Today I decided to flesh out my engines GUI system. I've decided to write all of the functionality pretty much from scratch. Partly to learn about game GUIs and partly to ensure that I can modify it without having to worry about how it affects others or any licensing issues.
Design wise I've decided to go with a GUIManager class. It handles the input listening, enabling/disabling and general drawing functionality. I want the gui system to be flexible enough to use for any 2D display, from basic information and control windows, to hud elements. This means that it has to know when to and when not to intercept the game controls. I can do this with a simply toggle switch, which will stop the listen function from being called. Crucially the control will still be drawn and the game can still manually update the values in the control (think health bars, energy readouts etc. etc.).
The first control I created is a simply bitmap background. This get's drawn before anything else and all other controls appear on top of it. I am also considering having this control able to contain the game output. Due to post processing, the game is effectively rendered to a readily available full screen texture anyway. Of course you can specify which region the bitmap takes up, so it's already possible to render two different player views and add then split screen to the display :)
This was the simplest control to write as it just blaps a texture to the screen using the rectangle specified. It doesn't care at all what the image is.
The next control I tackled was a bitmap button. This control allows me to use my art assets as buttons. I can assign images for idle, highlighted and pressed. In practice, you don't see the pressed image for more than a few milliseconds as this is usually what triggers a state/screen transition. To go along with this I implemented a simply button group system. This is based on the code provided in the microsoft tutorials but, with some heavy modification. The button group contains a list of buttons that have been assigned to it. It will draw all of these buttons but, only passes user input messages to the active button. User movement messages are used to step backwards and forwards through the list of buttons. Crucially a button group can contain other button groups and (provided you remember to map the controls correctly) stepping between them is hastle free. I currently have the top level group use the bumpers to step through the groups and the groups use the up/down on analogue or d-pad to move through their controls.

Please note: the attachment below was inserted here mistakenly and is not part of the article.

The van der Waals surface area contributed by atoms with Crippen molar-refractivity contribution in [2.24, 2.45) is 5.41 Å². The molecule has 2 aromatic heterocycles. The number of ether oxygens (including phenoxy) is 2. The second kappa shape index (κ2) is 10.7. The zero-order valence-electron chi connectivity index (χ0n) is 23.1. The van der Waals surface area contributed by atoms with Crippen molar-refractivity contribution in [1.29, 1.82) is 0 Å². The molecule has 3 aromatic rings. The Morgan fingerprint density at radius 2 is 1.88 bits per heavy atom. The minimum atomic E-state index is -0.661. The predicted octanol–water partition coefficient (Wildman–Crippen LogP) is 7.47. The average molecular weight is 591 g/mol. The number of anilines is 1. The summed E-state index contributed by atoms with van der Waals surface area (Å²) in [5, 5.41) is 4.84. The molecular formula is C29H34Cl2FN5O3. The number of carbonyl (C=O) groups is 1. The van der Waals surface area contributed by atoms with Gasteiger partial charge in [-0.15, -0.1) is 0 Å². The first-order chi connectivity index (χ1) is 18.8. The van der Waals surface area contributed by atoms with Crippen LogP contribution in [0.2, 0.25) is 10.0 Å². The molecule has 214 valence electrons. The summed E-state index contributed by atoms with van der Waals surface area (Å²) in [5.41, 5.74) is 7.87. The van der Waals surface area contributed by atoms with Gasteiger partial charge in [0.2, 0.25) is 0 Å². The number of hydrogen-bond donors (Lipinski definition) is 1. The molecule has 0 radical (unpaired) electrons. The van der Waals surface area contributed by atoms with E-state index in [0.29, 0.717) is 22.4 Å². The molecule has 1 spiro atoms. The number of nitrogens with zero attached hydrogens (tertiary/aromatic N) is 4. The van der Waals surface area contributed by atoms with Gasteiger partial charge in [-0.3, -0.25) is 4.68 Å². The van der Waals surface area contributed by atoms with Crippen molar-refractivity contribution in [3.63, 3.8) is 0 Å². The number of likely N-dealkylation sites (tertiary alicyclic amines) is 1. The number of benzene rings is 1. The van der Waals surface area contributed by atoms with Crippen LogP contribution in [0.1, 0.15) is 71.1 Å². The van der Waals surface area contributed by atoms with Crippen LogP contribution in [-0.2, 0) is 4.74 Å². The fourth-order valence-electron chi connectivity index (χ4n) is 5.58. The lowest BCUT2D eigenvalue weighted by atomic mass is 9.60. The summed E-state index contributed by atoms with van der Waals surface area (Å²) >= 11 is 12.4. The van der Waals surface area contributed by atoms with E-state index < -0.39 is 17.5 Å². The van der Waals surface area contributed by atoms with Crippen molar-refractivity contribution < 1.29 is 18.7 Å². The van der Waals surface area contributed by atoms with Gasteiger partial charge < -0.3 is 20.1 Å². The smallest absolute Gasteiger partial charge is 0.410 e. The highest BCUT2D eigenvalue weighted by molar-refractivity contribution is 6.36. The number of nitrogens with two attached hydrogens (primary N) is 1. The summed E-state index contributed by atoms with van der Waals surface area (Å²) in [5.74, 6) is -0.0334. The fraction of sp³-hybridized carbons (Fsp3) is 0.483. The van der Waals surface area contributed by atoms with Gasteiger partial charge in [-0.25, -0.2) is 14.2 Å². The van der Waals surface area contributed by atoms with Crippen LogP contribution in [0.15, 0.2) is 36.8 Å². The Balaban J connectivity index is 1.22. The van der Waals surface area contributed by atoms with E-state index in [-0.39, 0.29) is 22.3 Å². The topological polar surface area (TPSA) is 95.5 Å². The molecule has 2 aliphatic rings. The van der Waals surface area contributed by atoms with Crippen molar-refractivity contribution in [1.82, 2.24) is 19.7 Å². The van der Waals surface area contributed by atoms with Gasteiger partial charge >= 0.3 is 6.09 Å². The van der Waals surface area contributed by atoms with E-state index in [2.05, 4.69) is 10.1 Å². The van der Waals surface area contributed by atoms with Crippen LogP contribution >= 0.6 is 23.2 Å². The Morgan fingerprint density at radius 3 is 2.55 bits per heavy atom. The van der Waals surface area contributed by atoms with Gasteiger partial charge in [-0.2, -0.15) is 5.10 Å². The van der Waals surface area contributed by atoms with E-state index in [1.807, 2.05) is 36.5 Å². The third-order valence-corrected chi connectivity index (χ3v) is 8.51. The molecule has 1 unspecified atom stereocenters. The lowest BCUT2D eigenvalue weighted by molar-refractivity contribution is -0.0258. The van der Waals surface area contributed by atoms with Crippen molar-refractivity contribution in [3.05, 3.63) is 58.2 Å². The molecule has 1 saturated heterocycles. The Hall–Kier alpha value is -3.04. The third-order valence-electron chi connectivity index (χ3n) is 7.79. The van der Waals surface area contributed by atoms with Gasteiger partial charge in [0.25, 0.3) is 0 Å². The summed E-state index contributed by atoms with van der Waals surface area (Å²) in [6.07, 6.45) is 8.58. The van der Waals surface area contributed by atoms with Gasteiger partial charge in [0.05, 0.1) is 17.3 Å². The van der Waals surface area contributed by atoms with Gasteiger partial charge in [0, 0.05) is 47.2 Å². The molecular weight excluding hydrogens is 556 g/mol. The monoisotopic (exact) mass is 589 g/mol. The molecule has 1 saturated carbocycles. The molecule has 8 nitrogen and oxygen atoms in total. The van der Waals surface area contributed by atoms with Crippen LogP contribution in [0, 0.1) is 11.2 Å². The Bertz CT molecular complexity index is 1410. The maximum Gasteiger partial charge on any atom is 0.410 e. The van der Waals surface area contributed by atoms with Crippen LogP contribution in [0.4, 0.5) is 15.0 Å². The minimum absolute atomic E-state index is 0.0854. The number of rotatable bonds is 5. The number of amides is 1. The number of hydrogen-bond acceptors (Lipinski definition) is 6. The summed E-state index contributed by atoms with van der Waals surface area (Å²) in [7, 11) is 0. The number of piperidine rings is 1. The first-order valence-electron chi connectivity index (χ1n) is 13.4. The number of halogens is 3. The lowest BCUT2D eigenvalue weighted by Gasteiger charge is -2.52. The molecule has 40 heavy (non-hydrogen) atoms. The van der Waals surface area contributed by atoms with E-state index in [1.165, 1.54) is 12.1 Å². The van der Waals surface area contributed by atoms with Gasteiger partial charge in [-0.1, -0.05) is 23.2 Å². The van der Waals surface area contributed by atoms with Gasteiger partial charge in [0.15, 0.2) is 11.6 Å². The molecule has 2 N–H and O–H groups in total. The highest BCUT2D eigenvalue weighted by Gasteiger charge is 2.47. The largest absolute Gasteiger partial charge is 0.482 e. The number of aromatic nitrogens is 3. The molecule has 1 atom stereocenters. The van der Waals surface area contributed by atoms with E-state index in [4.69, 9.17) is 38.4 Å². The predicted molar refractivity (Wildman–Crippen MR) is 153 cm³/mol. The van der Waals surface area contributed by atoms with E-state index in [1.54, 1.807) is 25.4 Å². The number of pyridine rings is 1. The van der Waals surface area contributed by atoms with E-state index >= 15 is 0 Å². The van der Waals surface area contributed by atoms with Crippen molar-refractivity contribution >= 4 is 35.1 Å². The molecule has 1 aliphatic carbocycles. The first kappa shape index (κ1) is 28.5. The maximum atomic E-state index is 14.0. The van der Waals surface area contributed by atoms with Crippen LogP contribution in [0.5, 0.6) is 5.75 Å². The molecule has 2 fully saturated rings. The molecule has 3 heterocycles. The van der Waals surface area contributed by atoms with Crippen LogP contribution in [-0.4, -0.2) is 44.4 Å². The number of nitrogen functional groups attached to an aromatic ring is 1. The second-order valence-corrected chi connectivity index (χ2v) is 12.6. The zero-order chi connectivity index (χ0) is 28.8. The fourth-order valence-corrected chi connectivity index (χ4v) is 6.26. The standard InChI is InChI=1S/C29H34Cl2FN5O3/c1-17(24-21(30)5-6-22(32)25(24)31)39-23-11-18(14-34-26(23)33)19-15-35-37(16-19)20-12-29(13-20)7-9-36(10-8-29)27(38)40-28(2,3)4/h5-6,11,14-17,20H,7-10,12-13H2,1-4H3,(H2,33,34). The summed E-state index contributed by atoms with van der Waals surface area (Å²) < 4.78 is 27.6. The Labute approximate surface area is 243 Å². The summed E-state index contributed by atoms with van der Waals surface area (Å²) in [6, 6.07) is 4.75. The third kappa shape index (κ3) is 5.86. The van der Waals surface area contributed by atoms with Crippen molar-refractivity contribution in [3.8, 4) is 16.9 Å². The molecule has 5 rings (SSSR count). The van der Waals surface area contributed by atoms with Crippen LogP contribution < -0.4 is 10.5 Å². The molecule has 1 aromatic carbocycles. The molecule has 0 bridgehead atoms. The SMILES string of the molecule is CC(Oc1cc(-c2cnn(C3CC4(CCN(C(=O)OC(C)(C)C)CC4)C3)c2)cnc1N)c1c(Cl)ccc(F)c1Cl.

Finally today I created a toggle button. This turned out to be harder than I thought. Not because it was difficult to code mind you. It was made harder, due to my own short sightedness, when I created the button group class. I had hard coded the button group to only understand what GUIBitmapButtons were! I ended up having to go through the entire class and change each reference to a generic GUIWidget. I then had to expand the next and previous functions to cast the button to the correct type before using it. I thought about making the GUIWidget class encapsulate more of the basic functionality so that I didn't need to cast anything. This would ruin my interface system though, as I currently use a list of interface types to store all of the currently active widgets.
I may post a more complete description of my gui system for anyone who want's to role their own. I find that it's the best way to understand what's going on and to learn new things. You never know what you will come up with when you try to create a feature or function you haven't tackled before.